Share on other sites

Yes indeed.  I have previously elaborated on how much I like the APW system used in the FAT8 system and others.  I am intrigued by Glenn's list as well.  Jamie uses a "floating" scale based largely on position rather than an absolute scale for weight.  In other words, .1g = x lbs for FB's is different than .1g =  y lbs for say linemen or QB's.  I think this "variable compression" is useful, but I wonder if an absolute scale where .1g =  x lbs for ALL positions would be just as good.  I would love to hear Jamie's thoughts on this as I would imagine he's already considered this.  Regardless, it makes for some great variability and I'll tell you a strong invisibase with a 7.0g big boy on them is a force to behold!

  • Like 1
Link to comment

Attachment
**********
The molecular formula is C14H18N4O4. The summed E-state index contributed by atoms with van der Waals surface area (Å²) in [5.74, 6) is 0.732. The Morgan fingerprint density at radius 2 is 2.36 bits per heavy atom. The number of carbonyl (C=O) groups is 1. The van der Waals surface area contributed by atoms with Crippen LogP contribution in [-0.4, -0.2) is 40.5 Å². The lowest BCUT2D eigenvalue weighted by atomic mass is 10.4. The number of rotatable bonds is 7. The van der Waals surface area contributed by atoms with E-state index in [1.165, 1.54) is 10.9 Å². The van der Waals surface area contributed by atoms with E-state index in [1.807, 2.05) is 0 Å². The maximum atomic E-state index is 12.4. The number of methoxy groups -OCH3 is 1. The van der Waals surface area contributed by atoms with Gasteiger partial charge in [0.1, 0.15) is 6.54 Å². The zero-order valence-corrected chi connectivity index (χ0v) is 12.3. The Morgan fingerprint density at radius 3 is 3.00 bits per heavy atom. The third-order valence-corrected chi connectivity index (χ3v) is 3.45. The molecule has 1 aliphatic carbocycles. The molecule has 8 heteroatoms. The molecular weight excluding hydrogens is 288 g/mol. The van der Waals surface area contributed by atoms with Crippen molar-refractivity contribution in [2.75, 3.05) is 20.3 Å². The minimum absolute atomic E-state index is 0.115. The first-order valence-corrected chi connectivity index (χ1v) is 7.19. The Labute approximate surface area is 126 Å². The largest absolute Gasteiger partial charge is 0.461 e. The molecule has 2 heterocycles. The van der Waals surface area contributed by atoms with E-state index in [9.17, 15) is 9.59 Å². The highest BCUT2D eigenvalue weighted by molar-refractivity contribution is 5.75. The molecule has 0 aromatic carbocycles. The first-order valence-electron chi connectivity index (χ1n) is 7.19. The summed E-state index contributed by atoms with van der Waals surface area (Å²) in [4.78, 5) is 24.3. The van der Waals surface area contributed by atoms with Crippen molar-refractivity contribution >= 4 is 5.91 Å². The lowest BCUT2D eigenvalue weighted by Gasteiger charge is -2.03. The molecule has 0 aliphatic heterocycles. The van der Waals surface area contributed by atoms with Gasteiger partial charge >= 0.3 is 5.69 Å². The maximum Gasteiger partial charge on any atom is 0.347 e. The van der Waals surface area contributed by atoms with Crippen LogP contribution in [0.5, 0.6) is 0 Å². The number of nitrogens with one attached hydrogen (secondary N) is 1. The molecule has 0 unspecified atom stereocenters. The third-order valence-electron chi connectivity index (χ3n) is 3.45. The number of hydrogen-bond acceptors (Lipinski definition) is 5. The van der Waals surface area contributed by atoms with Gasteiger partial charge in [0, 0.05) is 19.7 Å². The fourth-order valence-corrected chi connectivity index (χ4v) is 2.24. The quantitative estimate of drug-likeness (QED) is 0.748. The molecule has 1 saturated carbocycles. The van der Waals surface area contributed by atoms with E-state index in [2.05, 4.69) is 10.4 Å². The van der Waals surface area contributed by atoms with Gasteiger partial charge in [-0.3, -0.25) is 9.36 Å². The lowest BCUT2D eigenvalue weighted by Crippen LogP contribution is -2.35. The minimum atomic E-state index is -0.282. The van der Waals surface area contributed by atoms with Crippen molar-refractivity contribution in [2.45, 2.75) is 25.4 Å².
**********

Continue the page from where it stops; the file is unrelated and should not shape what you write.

Share on other sites

4 hours ago, nefgm.org said:

I have considered using 1 gram = 50 lbs. (.1 gram = 5 lbs.)  which would make the average 4.0 gram figure be 200 lbs. Therefore a 300 lb. lineman would be 6.0 grams.  

I think you are on to something here!  A lot of players will end up in the 4.1 gram range however (lots of 200-250lbs NFL athletes).  Not necessarily a bad thing though.  And I bet this is the exact thing others who use variable weights systems wrestle with--how to best create weight disparity without clumping half the team at the same gram weight. 

In my research on this topic I did find a VERY helpful document by a brilliant young student named Cole Blender out of the University of Idaho.  In 2018-19, he compiled a statistical study of the average heights and weights of NFL players based on then current rosters.  What he found was quite illuminating and I really appreciate that he has made his findings public.  Go Vandals! 🙂  For your convenience, I've attached a copy of his final presentation.  I think you'll agree it is a treasure trove of information.